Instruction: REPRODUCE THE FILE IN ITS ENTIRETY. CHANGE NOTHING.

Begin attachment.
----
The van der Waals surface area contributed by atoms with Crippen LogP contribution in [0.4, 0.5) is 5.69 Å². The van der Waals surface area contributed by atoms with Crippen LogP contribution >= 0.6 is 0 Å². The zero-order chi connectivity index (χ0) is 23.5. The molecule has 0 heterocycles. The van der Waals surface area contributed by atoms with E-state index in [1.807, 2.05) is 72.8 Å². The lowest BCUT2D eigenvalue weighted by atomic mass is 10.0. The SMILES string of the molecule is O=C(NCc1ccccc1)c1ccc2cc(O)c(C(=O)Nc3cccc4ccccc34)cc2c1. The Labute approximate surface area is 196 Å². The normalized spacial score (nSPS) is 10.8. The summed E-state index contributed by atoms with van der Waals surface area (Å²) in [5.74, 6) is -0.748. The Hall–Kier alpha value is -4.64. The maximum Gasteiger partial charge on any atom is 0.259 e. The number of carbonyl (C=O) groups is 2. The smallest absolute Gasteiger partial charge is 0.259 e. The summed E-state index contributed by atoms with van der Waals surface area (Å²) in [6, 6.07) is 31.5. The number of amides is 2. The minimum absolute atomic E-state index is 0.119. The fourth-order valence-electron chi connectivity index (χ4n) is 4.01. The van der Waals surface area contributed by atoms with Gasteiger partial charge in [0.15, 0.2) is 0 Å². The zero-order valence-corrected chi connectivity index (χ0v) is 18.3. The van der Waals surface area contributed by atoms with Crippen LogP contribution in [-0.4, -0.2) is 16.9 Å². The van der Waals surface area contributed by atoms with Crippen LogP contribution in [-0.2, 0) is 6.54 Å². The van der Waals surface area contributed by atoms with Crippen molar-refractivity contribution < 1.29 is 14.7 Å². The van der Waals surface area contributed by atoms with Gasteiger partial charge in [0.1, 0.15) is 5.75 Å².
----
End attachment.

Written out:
The van der Waals surface area contributed by atoms with Crippen LogP contribution in [0.4, 0.5) is 5.69 Å². The van der Waals surface area contributed by atoms with Crippen LogP contribution >= 0.6 is 0 Å². The zero-order chi connectivity index (χ0) is 23.5. The molecule has 0 heterocycles. The van der Waals surface area contributed by atoms with E-state index in [1.807, 2.05) is 72.8 Å². The lowest BCUT2D eigenvalue weighted by atomic mass is 10.0. The SMILES string of the molecule is O=C(NCc1ccccc1)c1ccc2cc(O)c(C(=O)Nc3cccc4ccccc34)cc2c1. The Labute approximate surface area is 196 Å². The normalized spacial score (nSPS) is 10.8. The summed E-state index contributed by atoms with van der Waals surface area (Å²) in [5.74, 6) is -0.748. The Hall–Kier alpha value is -4.64. The maximum Gasteiger partial charge on any atom is 0.259 e. The number of carbonyl (C=O) groups is 2. The smallest absolute Gasteiger partial charge is 0.259 e. The summed E-state index contributed by atoms with van der Waals surface area (Å²) in [6, 6.07) is 31.5. The number of amides is 2. The minimum absolute atomic E-state index is 0.119. The fourth-order valence-electron chi connectivity index (χ4n) is 4.01. The van der Waals surface area contributed by atoms with Gasteiger partial charge in [0.15, 0.2) is 0 Å². The zero-order valence-corrected chi connectivity index (χ0v) is 18.3. The van der Waals surface area contributed by atoms with Crippen LogP contribution in [-0.4, -0.2) is 16.9 Å². The van der Waals surface area contributed by atoms with Crippen LogP contribution in [-0.2, 0) is 6.54 Å². The van der Waals surface area contributed by atoms with Crippen molar-refractivity contribution < 1.29 is 14.7 Å². The van der Waals surface area contributed by atoms with Gasteiger partial charge in [0.1, 0.15) is 5.75 Å².